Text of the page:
The Heritage Conservation Act is the law that governs Swedish cultural conservation efforts. Its origins date back to Sweden’s period as a great power, making it the world’s oldest legislation for the protection of ancient monuments and remains.
In 1666, the “Placat och Påbudh om Gamble Monumenter och Antiquiteter” (“Placard and decree on old monuments and antiques”) stipulated that no damage could be done to ancient remains. The law has largely remained the same over the centuries, with certain additions and amendments.
The Heritage Conservation Act states that:
- The protection and care of our cultural heritage is a national concern for which we all share the responsibility,
- The county administrative boards are charged with supervising heritage conservation at the county level, and the National Heritage Board is charged with supervision at the national level,
- Permanent ancient remains are defined as traces of human activity in ancient times, left as a result of past use and which have been permanently abandoned,
- Shipwrecks are classed as permanent ancient remains if it can be assumed that they have sunked before 1850.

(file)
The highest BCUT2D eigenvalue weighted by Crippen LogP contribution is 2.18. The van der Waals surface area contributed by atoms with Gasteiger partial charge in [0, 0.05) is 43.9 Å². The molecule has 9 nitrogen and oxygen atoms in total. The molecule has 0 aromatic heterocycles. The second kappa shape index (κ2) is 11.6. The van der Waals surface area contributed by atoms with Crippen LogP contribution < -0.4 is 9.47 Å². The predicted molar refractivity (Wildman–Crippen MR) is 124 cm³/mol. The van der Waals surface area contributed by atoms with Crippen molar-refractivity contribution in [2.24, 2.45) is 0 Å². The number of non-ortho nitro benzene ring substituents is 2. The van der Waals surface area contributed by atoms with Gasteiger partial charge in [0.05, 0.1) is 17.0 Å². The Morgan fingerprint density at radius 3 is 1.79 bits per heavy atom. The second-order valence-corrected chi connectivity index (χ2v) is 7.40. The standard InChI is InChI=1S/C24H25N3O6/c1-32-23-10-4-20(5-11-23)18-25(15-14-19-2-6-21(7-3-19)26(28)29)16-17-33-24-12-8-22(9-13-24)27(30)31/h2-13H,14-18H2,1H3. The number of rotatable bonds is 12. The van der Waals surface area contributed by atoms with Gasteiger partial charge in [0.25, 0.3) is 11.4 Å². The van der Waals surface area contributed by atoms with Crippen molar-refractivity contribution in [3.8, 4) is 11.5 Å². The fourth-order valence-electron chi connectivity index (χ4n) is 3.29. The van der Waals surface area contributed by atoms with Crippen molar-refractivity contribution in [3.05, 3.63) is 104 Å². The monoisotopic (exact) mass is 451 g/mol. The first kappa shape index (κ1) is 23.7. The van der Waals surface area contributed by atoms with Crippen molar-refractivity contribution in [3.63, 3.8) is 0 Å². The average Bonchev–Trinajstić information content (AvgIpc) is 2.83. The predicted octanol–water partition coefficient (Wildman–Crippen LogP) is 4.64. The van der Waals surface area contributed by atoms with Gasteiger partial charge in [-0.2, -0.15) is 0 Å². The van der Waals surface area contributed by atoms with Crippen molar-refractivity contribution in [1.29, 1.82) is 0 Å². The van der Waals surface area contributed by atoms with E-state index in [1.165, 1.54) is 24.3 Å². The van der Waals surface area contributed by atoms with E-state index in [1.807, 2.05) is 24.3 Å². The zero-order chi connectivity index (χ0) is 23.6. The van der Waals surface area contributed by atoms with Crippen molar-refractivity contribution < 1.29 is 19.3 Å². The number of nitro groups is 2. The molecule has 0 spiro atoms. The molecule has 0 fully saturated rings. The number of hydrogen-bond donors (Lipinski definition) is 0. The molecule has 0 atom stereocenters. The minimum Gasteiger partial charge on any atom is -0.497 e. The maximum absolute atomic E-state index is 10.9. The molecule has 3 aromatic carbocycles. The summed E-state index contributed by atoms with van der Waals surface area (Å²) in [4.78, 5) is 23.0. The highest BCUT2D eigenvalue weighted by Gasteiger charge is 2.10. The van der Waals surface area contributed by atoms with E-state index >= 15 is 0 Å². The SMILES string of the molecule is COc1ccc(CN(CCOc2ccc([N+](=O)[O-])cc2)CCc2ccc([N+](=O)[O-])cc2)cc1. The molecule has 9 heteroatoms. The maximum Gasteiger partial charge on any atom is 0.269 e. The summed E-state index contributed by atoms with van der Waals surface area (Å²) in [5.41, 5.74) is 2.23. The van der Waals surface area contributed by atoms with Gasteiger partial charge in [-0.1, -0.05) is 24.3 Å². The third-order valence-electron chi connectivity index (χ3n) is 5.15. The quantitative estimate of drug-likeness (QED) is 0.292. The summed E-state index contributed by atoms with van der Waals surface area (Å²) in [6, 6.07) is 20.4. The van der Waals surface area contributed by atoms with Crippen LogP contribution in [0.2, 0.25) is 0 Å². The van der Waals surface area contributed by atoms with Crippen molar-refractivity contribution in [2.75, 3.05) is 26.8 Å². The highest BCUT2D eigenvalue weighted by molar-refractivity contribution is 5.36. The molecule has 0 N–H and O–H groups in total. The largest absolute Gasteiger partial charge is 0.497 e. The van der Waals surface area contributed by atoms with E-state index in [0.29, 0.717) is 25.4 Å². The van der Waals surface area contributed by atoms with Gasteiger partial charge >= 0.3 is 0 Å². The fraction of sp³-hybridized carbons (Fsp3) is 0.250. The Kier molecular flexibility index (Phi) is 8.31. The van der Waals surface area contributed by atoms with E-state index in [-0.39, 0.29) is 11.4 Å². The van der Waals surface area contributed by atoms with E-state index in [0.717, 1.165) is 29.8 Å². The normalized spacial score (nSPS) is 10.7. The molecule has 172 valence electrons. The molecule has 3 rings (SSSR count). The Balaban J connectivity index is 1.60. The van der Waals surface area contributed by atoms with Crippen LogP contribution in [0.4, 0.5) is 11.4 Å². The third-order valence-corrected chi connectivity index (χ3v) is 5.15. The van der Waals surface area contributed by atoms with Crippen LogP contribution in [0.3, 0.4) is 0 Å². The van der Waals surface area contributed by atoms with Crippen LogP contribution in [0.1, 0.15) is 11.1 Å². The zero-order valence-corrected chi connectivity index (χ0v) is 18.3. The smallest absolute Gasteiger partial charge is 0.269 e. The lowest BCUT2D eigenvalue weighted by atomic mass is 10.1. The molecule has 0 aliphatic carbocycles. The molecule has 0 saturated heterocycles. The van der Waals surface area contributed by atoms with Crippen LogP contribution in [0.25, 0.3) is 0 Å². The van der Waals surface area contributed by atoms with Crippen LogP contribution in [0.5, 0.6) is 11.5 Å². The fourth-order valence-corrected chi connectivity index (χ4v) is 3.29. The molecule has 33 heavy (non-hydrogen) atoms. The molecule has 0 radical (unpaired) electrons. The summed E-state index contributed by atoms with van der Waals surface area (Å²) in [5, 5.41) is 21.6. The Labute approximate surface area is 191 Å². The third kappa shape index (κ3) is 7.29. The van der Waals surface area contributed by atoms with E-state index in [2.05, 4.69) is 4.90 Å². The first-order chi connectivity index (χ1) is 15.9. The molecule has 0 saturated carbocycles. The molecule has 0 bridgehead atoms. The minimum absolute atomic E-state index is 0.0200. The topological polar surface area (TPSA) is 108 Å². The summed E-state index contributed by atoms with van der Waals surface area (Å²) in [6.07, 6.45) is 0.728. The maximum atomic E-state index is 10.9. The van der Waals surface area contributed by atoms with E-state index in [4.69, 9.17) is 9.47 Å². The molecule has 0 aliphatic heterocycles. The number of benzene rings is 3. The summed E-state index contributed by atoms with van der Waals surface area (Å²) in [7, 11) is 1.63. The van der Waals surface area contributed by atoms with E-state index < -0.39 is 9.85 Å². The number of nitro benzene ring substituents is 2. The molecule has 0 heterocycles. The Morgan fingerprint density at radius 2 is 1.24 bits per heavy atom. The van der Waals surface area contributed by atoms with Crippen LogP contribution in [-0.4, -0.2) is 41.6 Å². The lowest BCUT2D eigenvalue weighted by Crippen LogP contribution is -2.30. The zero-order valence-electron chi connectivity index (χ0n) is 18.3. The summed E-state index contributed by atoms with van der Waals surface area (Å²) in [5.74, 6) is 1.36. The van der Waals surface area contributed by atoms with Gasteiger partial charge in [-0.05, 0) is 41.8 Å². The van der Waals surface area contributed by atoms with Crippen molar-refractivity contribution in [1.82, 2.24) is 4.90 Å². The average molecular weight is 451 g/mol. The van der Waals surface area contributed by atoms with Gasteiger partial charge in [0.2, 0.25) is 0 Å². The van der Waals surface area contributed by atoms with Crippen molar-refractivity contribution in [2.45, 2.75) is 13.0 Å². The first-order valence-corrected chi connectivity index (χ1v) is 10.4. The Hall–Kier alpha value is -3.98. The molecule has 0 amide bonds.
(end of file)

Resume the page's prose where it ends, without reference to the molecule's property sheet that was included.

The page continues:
- The Count Administrative Board can decide that "new" wrecks can be ancient remains,
- No one may, without permission, disturb, remove, excavate, cover or in any other way alter or damage permanent ancient remains or wrecks,
- The Act protects not just known ancient remains, but also those that have not yet been discovered.
If you are planning a building extension, dredging work, cable laying or similar, you should contact the county administrative board at an early stage. It may become necessary to make archaeological investigations or apply special measures to protect remains during the planning period